Few films coming out of Latin America have had the backing of Celina Murga’s “The Third Side of the River,” executive produced by Martin Scorsese, sold by The Match Factory and selected for competition at Berlin. “The Third Side” also received a thumbs-up from Variety: She is, not unlike the young Scorsese himself, very much a “neighborhood” filmmaker, who renders her native milieu — the sleepy provincial towns of Entre Rios, north of Buenos Aires — with an intensely lyrical, sensuous gaze.” Variety caught up with Celina Murga and director-producer partner Juan Villegas, “The Third Side’s” producer at their production house, Tresmilmundos Cine, on the promotion trail at the Rio Fest, where “The Third Side of the River” plays Latin Premiere. They talked about the film, the build of regional cinema in Argentina, and why a significant number of women directors are currently galvanizing Argentine femme directors. “The Third Side of the River” now plays at the IFF Panama.
You were born in Entre Ríos, you’ve shot some of your films there. To what extent is “The Third Side of the River” a return of the prodigal daughter?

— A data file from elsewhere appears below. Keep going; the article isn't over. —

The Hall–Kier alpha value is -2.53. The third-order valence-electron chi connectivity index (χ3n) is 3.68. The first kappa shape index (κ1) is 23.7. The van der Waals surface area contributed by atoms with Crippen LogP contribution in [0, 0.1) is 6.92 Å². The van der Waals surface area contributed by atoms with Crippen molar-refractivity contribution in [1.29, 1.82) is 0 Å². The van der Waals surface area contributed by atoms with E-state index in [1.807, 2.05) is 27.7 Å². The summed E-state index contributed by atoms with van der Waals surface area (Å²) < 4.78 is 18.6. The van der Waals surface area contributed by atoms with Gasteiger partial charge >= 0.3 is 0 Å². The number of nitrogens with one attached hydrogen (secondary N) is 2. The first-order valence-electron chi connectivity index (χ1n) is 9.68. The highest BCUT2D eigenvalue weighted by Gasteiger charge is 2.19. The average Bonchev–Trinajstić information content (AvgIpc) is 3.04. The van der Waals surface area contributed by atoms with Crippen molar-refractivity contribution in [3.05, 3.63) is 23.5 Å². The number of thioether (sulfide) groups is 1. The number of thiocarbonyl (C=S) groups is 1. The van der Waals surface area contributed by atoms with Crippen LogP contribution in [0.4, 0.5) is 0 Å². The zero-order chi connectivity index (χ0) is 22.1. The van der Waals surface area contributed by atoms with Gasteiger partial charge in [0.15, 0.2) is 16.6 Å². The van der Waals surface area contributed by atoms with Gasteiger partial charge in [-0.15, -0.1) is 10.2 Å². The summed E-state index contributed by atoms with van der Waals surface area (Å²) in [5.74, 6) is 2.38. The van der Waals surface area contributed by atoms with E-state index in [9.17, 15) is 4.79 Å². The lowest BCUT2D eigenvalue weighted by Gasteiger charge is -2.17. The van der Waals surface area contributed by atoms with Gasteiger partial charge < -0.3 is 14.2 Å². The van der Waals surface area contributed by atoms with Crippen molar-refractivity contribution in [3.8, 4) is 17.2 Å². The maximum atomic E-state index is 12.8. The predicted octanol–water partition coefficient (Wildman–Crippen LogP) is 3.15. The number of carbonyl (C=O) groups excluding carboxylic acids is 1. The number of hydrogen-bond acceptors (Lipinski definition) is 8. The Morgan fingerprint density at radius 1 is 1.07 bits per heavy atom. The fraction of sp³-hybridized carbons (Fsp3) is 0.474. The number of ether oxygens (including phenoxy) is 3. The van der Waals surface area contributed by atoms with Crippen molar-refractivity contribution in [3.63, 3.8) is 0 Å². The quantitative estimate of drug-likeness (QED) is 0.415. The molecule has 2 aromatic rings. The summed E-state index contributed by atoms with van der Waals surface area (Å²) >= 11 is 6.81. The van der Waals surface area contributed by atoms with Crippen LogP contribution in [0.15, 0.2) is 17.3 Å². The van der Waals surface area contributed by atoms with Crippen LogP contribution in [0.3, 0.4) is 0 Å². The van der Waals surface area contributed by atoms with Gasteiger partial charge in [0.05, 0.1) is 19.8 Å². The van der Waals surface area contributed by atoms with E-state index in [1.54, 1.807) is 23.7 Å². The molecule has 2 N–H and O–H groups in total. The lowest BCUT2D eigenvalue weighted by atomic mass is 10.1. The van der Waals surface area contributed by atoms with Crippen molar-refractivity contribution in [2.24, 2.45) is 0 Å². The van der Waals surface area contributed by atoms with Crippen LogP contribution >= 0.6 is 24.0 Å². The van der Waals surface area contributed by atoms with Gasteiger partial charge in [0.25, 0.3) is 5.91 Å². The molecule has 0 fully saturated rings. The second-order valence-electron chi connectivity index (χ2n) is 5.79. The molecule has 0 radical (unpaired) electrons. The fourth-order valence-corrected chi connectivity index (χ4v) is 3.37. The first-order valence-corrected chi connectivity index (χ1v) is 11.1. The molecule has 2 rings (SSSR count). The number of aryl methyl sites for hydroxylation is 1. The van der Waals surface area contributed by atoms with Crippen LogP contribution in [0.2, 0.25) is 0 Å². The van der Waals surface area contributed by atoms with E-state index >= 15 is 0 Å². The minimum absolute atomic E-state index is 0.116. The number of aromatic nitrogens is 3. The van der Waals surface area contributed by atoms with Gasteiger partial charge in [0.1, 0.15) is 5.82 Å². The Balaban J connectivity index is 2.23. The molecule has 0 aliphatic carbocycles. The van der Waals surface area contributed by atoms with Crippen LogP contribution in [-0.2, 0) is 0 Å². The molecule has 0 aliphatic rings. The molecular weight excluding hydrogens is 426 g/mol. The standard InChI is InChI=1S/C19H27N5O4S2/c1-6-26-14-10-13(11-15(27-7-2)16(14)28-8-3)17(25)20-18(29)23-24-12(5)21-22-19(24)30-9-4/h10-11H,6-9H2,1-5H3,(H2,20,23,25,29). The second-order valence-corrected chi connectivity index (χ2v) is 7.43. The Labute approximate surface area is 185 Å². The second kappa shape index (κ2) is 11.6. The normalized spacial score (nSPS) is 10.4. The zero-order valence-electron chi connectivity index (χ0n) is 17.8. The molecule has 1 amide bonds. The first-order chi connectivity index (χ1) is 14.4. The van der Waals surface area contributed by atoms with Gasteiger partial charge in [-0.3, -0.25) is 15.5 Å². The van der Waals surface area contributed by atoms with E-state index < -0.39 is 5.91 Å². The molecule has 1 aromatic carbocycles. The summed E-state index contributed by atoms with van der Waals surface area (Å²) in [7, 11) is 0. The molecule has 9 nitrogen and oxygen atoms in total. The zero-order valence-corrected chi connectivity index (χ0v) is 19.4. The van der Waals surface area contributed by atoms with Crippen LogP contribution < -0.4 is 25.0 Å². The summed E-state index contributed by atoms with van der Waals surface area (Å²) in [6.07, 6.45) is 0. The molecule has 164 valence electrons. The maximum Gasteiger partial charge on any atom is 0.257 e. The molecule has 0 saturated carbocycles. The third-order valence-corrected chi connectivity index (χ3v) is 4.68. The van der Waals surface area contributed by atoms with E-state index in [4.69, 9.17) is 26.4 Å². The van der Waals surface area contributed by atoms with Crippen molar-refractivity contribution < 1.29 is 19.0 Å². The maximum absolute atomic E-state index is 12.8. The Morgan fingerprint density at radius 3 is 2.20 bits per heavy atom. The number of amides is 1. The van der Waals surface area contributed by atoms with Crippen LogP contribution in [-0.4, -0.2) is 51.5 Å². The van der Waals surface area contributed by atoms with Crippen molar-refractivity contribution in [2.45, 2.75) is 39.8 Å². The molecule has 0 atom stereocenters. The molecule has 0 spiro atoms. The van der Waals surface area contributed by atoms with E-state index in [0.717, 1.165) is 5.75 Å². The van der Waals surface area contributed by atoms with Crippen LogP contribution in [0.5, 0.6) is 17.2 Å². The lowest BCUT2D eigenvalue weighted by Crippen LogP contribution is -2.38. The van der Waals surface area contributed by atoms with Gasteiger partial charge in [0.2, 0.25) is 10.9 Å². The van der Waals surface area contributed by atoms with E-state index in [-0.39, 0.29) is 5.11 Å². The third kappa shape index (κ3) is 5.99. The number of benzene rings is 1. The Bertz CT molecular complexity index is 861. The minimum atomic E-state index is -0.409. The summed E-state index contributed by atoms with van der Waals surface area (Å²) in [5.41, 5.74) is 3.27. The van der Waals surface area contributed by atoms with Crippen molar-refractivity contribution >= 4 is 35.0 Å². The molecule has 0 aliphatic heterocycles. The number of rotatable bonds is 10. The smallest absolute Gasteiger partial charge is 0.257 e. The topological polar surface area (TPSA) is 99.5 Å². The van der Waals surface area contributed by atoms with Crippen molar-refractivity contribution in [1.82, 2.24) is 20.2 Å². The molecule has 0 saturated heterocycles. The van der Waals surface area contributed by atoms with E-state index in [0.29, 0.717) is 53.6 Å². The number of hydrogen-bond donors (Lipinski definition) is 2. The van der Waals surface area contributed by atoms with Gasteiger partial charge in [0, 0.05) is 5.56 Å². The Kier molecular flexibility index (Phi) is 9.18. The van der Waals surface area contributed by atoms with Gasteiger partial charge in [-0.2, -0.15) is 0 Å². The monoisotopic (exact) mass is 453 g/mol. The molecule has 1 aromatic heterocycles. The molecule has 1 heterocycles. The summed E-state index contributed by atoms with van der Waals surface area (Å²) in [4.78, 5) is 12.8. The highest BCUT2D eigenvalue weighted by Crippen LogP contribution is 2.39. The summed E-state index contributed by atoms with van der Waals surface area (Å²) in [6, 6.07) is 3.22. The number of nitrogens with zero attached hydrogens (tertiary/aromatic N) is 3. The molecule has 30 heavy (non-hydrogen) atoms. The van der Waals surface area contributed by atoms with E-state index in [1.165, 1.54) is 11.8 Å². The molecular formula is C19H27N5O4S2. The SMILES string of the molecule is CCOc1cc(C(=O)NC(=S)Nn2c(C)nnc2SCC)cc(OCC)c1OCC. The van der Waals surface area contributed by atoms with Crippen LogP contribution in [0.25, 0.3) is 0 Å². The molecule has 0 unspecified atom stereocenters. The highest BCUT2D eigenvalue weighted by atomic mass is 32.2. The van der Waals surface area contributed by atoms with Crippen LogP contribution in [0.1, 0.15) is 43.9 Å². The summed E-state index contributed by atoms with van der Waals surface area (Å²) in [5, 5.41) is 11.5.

CM: (Laughs) I’m always “coming home”, but my first home-coming was “Ana and the Others,” because it was shot not only in Entre Ríos, but also in my home town, Paraná, which is where my documentary, “Normal School,” is set. The Entre Rios government and municipal authorities always gave logistic support. On “The Third Side of the River,” we also received larger financial support from the provincial government of Entre Ríos, and also municipal authorities though the larger financial support came from the provincial government. On the one hand, it involved quite a huge cast and crew having to go to the province. There were more actors, more locations. Ana y los otros was also shot integrally in the province, but since that was my first film, everything was on a generally smaller scale.